Physical Activity Change during COVID-19 Confinement

Int J Environ Res Public Health. 2020 Sep 21;17(18):6878. doi: 10.3390/ijerph17186878.


Background: The lockdown and social distancing caused by COVID-19 may influence common health behavior. The unprecedent worldwide confinement, in which Spain has been one of the most affected-with severe rules governing confinement-may have changed physical activity (PA) and sedentary habits due to prolonged stays at home. Purpose: The aim of this study is to evaluate how self-reported PA and sedentary time (ST) have changed during confinement in the Spanish population. Methods: 3800 healthy adults (age 18-64 years) residing in Spain answered the international physical activity questionnaire short (IPAQ-S) twice between 23 March and 1 April (confinement). Data analysis was carried out taking into consideration meeting general PA recommendations before confinement, age and gender. Results: Self-reported PA decreased significantly during confinement in our sample. Vigorous physical activities (VPA) and walking time decreased by 16.8% (p < 0.001) and 58.2% (p < 0.001), respectively, whereas ST increased by 23.8% (p < 0.001). The percent of people fulfilling the 75 min/week of VPA recommendation decreased by 10.7% (p < 0.001) while the percent of people who reached 150 min/week of moderate activity barely changed (1.4%). The group that performed the most VPA before confinement showed the greatest decrease (30.5%, p < 0.001). Men reduced time in VPA more than women (21% vs 9%, respectively) who even increased time in moderate PA by 11% (p < 0.05) and reported less increase in ST than men (35% vs 25.3%, respectively). Conclusion: The Spanish adult population, especially young people, students and very active men, decreased daily self-reported PA and increased ST during COVID-19 confinement.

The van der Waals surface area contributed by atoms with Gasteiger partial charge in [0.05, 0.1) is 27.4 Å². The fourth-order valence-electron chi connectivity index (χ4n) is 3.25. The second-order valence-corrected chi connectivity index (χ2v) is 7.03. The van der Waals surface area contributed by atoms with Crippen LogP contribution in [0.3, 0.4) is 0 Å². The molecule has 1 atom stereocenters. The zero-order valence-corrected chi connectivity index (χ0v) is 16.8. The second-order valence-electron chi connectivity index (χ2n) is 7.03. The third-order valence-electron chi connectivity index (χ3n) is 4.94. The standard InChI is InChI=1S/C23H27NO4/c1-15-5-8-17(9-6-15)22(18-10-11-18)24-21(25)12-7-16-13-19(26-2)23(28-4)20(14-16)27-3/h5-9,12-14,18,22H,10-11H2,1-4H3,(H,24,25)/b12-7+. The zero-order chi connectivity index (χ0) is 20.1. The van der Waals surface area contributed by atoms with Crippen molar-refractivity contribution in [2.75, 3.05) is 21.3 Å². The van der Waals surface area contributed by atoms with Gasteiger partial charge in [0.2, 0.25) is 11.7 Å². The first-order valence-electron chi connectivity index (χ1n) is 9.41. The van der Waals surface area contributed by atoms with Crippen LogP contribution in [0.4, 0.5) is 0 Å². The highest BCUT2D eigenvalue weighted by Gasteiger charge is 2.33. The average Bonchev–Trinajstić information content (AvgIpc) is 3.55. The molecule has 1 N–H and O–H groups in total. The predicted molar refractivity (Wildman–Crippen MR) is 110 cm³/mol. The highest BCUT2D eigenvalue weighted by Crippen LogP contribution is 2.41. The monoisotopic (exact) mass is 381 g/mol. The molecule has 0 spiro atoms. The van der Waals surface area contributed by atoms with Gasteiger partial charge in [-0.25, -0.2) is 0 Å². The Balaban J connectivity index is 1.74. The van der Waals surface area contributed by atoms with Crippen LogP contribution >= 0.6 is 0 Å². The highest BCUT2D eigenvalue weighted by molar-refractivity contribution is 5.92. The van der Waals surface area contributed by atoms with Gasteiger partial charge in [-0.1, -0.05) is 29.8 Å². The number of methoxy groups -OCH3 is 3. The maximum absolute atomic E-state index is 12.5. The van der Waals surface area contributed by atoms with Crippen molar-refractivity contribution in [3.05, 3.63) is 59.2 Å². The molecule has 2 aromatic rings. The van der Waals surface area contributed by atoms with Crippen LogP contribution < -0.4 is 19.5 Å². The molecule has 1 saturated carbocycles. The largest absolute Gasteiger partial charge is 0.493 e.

Keywords: Covid-19; confinement; physical activity; sedentary behavior.

MeSH terms

  • Adolescent
  • Adult
  • Betacoronavirus
  • COVID-19 / epidemiology
  • COVID-19 / psychology*
  • Coronavirus Infections / epidemiology
  • Coronavirus Infections / psychology*
  • Exercise*
  • Female
  • Health Behavior*
  • Humans
  • Male
  • Pandemics*
  • Physical Distancing
  • Pneumonia, Viral / epidemiology
  • Pneumonia, Viral / psychology*
  • Quarantine / psychology*
  • SARS-CoV-2
  • Sedentary Behavior
  • Spain
  • Surveys and Questionnaires